Summary/Abstract: Because this volume is not a monograph of selected Upper Silesian rural communities, it does not present the whole spectrum of cultural phenomena known in this area. Rather, it brings a comparative analysis demonstrating what can be deduced about the factors influencing cultural diversity on the basis of two national atlases: Polski atlas etnograficzny (PAE) and Atlas der deutschen Volkskunde (ADV). Both show geographically close cultural phenomena, which makes a comparative analysis possible. Because of the vast area they cover (from the Rhine in the west to the Bug River in the east and from the Alps and the Northern Carpathians in the south to the Baltic Sea and the North Sea in the north), they demonstrate the ranges of the analysed cultural phenomena in a broad context, thus allowing for various conclusions based on the ethnogeographic method. Still, as the comparative potential of both atlases is limited, it is here presented on the basis of selected examples drawn from birth rituals. They all concern enforced seclusion of the woman in labour observed in rural communities, an issue that has so far remained understudied in ethnological research. The volume is concerned not only with Upper Silesia but also with other areas. The analysis embraces the territory of Poland in its present borders and, additionally, regions explored for the purpose of ADV (at present Germany, the Czech Republic and Austria). Special attention is given to Silesia, with cultural artifacts and phenomena it shared with the neighbouring areas and those most characteristic of this particular region.Chapter 1 outlines the ethnogeographic method, especially in the context of its two importantinterpretive perspectives: geographic and abstract—spatial. It also demonstrates theusefulness of some ethnographic and dialectological atlases as sources for the study of theorigins and evolution of traditional culture. Referring to the experience of scholars whoapplied the ethnogeographic method in their interpretations, Chapter 2 highlights the specificcharacter of Silesia as an ethnic and cultural borderland. Chapter 3 presents most importantliterature on birth rituals and seclusion of the woman in labour in rural communities(beginning with the second half on the 19th century till the beginning of the 21st century). The next chapter discusses specific problems involved in the study of birth rituals conducted for the purpose of PAE and ADV. The final chapter focuses on the interpretation possibilitiesthat emerge when PAE and ADV are compared in terms of selected aspects of birth rituals.The analysis is limited to proscriptions enforcing isolation of the woman in labour which appear in source materials of both atlases. The following proscriptions are discussed: crossingthe threshold of the room or house, leaving the homestead, going to the cellar or to the attic,drawing water from the well, visiting neighbours and taking part in rural festivities. Theseissues are presented on fifteen innovative synthetic maps, fourteen of which demonstratethree different chronological cross-sections: one covering the beginning of the 1930s (theADV research), the next one ranging from 1969 to 1976 (the PAE research into birth rituals),and the last one concerning the years 2008–2011 (the PAE research conducted in several villages in Upper Silesia). The book contains a large number of detailed registers, includingtwo extensive annexes, a bibliography and a list of maps, figures, tables and charts. One ofthe annexes comprises a catalogued, numbered list of towns and villages referred to in PAE,where birth rituals were studied (1969–1976); the other presents the description of informantsfrom incoming groups which then inhabited Silesian villages. The type of analysis proposed in this volume concerns only selected aspects of birth rituals. Still, it clearly demonstrates that comparative studies based on Polski atlas etnograficzny and Atlas der deutschen Volkskunde are possible provided that two important conditions are met: thematic unity and typological similarity of the sources. Each of the atlases requires a special approach—a thorough study of its content in terms of the quantity and the themes, with a particular focus on the similarity of material classifications. The ranges of the majority of phenomena drawn from ADV, demonstrating the condition of rural culture in the first half on the 1930s and presented on contemporary maps, are usually vast and fall not only on the core of the former Reich but also on its peripheries, including a considerable portion of the western and northern territory of today’s Poland. These phenomena can therefore be considered as older, demonstrating a unique cultural communion of the area of Central Europe. They are typical not only of Silesia, as they have also been recorded in neighbouring regions. Differences appear with regard to the participation of women in labour in rural festivities—this specific prohibition seems to have been characteristic primarily of Upper Silesia; moreover, it tends to appear in reports of the inhabitants of this region even in present times, which is a signal of a certain cultural continuity. The ethnographic maps published in PAE and ADV allow for the conclusion that Silesia has always been a permanent borderland, an intermediate area, where the analysed phenomena could permeate from Western Europe directly or through Czechia and Moravia.It would be difficult to identify clear borders here or even peripheries. Numerous settlementprocesses tended to introduce not new forms but variations of older rituals, customs andbeliefs.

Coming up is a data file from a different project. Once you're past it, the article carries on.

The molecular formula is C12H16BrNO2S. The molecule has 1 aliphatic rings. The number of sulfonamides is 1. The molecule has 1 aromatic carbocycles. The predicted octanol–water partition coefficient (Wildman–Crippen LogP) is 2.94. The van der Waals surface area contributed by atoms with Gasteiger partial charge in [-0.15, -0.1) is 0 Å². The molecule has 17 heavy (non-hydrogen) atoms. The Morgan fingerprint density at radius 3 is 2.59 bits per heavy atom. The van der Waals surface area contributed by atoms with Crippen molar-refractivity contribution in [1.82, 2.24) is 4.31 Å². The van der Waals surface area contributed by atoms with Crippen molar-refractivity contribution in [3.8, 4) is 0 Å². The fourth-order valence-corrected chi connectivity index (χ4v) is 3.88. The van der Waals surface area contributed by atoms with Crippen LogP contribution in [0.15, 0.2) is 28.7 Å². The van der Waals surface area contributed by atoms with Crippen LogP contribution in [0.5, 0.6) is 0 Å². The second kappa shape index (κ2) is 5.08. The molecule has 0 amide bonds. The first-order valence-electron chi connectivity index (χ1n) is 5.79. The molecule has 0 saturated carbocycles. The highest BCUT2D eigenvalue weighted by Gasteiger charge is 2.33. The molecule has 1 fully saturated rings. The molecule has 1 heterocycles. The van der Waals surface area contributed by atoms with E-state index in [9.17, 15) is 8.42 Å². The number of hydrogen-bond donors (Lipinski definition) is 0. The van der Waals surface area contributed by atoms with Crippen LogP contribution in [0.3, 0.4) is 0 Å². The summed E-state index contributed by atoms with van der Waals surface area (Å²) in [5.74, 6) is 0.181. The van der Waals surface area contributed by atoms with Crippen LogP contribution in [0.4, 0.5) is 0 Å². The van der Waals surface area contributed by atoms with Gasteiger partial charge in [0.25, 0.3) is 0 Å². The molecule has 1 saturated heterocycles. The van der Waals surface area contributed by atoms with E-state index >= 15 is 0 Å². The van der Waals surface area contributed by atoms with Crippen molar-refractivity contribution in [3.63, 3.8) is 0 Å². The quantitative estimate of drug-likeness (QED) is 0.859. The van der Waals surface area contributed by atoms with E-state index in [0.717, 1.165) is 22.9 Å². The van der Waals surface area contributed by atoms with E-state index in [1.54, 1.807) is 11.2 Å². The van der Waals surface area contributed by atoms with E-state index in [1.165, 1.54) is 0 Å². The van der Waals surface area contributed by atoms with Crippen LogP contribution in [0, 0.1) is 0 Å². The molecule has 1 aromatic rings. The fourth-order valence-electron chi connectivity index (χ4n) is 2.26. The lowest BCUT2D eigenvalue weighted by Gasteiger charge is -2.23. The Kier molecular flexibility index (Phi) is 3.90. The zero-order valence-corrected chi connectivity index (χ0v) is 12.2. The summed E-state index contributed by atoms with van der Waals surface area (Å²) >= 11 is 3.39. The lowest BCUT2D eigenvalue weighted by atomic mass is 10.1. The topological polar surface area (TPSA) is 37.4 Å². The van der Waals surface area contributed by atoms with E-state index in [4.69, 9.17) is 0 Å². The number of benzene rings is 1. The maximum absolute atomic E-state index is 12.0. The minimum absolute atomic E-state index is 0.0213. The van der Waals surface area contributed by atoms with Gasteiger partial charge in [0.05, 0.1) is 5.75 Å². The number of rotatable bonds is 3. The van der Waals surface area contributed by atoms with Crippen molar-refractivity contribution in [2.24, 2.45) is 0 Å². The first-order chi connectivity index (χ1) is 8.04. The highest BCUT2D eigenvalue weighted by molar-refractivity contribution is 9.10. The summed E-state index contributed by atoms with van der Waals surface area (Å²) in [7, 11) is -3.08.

• E-ISBN-13: 978-83-8012-967-2
  • Print-ISBN-13: 978-83-8012-966-5
  • Page Count: 269
  • Publication Year: 2016
  • Language: Polish